“Where [democratic socialism and communism] differed was in whether the government officials who were to wield this power [to control the nation’s economy] should be elected by the general public, as advocated by democratic socialists, or chosen by some autocratic process, including dictatorship, as advocated by communists.*
“Although both socialist and communist governments began by replacing market economies with centrally planned economies in the twentieth century, by the end of that century most democratic socialist governments and most communist dictatorships had abandoned central planning after experiencing its results. Then, as many economic decisions were transferred from government officials to private individuals and organizations operating in markets, the rate of growth of output usually increased — dramatically in India and China. In both of these countries, this lifted millions of people out of dire poverty, as had happened in various other countries before. Despite the Marxian premise that the poor are poor because they are exploited by the rich, none of the Marxian dictatorships around the world with comprehensive central planning ever achieved as high a standard of living as was common in various market economies in Western Europe, North America or in such Asian nations as Japan and South Korea.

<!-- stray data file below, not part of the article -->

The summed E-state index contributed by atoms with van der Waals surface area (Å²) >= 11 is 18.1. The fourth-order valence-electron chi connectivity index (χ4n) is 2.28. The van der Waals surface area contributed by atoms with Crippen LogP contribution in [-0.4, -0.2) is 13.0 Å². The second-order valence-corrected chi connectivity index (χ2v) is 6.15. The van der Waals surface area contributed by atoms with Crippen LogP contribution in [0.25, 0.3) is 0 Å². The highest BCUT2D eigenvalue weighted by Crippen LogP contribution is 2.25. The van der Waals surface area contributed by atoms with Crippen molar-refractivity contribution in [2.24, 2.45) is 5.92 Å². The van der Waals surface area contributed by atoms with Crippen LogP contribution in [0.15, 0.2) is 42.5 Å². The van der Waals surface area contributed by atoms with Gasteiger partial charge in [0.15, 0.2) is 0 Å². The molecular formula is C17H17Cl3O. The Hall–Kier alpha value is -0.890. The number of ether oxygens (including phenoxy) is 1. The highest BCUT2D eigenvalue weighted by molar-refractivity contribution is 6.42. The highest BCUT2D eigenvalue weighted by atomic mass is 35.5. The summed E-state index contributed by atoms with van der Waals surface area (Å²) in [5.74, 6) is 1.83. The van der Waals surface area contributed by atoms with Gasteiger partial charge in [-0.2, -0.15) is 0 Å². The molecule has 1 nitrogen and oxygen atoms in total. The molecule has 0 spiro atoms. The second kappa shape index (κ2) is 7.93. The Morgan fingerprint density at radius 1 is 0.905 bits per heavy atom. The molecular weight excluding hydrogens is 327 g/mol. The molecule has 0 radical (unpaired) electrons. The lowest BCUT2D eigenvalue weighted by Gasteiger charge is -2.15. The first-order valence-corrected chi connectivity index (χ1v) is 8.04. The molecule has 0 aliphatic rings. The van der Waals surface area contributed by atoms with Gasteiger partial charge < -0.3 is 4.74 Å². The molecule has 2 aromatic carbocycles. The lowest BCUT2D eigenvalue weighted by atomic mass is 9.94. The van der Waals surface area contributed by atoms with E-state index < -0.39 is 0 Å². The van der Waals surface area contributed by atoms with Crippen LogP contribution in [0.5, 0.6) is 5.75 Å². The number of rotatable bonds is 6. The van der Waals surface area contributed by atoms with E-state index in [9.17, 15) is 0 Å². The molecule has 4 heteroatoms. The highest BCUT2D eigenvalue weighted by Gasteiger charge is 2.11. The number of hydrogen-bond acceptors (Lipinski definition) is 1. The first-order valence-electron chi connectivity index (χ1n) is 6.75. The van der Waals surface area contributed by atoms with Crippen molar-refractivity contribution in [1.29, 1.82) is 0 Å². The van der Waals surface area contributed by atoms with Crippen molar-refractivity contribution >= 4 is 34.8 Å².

“Despite the indispensability of government for some economic activities and its value for some other economic functions, the limitations of its ability to carry out some more sweeping economic activities under comprehensive central planning are not simply the limitations of particular individuals who wield power, but include inherent limitations on what power itself can accomplish.”
* “Other central planners include fascists, who allowed private ownership of the means of production, but with these owners subject to government dictates. In Germany, a special xenophobic form of fascism was called National Socialism, more commonly known by a contraction of this party’s name in Germany as Nazis.”
~from Wealth, Poverty and Politics, page 257